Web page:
A glimpse inside a Nigerian brothel
Missy (left) and Karis trying to teach little Abigail how to eat a sucker. Abigail lives with her mother in this brothel.
This week I went to two brothels with Missy and Karis, two SIM missionaries here to do a short Bible study with some of the women. Missy and Karis go every week to visit and study the Bible study with the prostitutes. Sometimes they are receptive, and other times not.
It surprised me that the owners would allow us to bring in the gospel, something that could potentially put them out of business. Even more unfathomable, though, was not that they let us in but that the owner of one of these brothels is a leader in his church. The Bible says people will know we are Christians by our love. What love is there in running a business that allows women to sell themselves? At first I was disgusted but then all I felt was pity. He's fooled himself into thinking that being a church leader can earn his way into heaven.
The first brothel was dark and the atmosphere heavy, as I expected. The second one, though, had yellow painted walls and a somewhat cheerful feel, definitely not what I expected. I realized that what distinguished the two was not the bright colors or good lighting but the attitude of the women. In the first, the women seemed heavy, as if you could see the burden of work hanging on their shoulders. In the yellow brothel, women were going about the morning as if everything was normal, singing and joking with one another while doing the morning's chores. Walking in with no prior knowledge you might've thought it some type of housing project.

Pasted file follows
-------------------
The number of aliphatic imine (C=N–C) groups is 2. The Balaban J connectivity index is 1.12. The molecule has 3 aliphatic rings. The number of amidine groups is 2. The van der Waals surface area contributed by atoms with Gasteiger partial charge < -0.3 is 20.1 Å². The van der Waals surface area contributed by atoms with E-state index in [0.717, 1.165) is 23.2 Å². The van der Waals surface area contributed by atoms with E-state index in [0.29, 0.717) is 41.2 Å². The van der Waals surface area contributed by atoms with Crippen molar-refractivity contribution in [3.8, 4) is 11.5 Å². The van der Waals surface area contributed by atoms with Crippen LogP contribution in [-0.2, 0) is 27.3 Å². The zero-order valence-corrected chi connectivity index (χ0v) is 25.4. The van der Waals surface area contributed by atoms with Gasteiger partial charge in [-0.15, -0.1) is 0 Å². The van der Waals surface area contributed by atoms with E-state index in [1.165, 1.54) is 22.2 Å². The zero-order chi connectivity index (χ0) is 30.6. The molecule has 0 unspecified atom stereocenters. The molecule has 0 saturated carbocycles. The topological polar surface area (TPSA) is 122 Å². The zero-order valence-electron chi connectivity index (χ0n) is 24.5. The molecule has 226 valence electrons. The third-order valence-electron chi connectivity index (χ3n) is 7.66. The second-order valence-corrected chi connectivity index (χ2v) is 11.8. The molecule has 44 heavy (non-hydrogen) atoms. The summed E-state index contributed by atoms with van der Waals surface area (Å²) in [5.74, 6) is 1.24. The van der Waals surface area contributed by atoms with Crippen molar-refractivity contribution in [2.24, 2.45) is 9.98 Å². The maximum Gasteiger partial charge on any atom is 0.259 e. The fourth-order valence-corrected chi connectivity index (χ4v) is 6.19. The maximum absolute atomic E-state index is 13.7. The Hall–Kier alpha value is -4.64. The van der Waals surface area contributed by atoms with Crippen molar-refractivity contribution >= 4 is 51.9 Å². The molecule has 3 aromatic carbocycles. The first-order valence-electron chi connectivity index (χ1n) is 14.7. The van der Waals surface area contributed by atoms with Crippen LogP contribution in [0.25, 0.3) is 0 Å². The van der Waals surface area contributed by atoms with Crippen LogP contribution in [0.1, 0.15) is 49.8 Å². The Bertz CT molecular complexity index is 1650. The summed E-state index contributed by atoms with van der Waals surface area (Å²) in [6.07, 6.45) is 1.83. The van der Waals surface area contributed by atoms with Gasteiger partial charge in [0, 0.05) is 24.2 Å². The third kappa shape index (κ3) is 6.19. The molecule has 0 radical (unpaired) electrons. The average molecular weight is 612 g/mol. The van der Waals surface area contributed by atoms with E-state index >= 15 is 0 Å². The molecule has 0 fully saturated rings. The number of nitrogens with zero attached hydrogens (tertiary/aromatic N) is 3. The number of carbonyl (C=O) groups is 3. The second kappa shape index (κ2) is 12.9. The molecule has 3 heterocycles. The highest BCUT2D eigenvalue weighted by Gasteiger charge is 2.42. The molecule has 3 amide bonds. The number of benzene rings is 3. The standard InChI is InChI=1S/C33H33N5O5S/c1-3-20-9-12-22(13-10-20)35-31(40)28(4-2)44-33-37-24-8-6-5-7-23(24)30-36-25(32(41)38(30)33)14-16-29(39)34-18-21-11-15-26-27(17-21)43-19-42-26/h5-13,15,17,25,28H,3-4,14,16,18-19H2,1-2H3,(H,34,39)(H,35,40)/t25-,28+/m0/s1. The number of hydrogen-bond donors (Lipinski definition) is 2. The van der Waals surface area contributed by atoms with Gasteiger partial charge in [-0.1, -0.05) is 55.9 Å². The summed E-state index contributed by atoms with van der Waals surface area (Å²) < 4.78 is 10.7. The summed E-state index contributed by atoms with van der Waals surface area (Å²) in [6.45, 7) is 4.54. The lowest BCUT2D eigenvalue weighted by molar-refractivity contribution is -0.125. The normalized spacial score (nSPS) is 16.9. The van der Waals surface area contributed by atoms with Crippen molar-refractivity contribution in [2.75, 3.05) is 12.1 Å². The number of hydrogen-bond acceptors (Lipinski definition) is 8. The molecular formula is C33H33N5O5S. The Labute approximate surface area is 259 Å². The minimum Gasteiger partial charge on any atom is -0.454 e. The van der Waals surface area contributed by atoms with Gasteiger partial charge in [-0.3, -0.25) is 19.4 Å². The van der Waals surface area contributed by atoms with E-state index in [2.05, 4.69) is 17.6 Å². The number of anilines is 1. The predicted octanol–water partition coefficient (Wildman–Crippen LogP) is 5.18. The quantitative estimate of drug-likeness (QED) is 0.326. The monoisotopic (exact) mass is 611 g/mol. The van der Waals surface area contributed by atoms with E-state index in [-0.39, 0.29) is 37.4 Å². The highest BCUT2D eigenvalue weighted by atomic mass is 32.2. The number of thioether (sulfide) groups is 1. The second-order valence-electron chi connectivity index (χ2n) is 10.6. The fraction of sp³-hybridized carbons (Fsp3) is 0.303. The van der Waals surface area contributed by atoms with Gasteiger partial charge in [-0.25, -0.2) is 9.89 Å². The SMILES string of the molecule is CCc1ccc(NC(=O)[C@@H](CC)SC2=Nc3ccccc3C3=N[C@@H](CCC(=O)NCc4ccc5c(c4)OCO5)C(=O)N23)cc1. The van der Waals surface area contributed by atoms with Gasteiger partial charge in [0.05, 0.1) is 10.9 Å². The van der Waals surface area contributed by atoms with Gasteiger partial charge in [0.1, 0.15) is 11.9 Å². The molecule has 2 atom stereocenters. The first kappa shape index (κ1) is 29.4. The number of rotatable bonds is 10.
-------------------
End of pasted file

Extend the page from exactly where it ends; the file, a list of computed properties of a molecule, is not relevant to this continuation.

I discovered why the women of the yellow brothel seemed so normal: their hearts were almost completely chained up, Letting themselves feel nothing was the easiest way to avoid the pain. Karise mentioned that just a week earlier one of the woman had said something like, “You think we want to live like this, that we don't know what we're doing is wrong? This place has us all in chains.” It was just a brief glimpse of her heart, though, because this week she was silent.
Some might say that the pain is deserved, as the women have chosen this life. True, as far as we know these women aren't trafficked or held against their will, but what looks like a short-term solution to poverty turns into a long-term slavery to debt and hopelessness. I imagine it's the latter that makes it so difficult for these women to leave. If you believed there was nothing better for you outside—and at least here you get food, clothes, and shelter—why would you leave? Steal a person's hope and you have their freedom.
You might think that someone living like this would jump at the chance to escape, would be open to the prospect of a Savior who could set her free from this life. Mama Rahila ran the first brothel. She told us that she knew what she was doing was wrong and felt her sin piling up. Still she didn't leave, saying that only if God would find her another business could she go. What Mama Rahila and many of the others the women can't come to terms with is the depravity of their lives, hence the hardened hearts. How do you convince someone living like this that the power of Christ's death can break those chains?
The hardest thing for me to accept about the brothels was the children. One girl in particular, Mama, caught my eye. She came right up to me and within minutes we were playing and laughing. It was as if the reality of her life hadn't touched her yet. Naivety and a child-like ignorance had spared her these past ten years of her life. Then it hit home: ten years old… the same age as my little sister. How much longer would it be until Mama was ushered into the same lifestyle? Five or ten years? Only three? I prayed that Missy's idea of buying the brothel and rehabilitating the women happens before Mama stops smiling.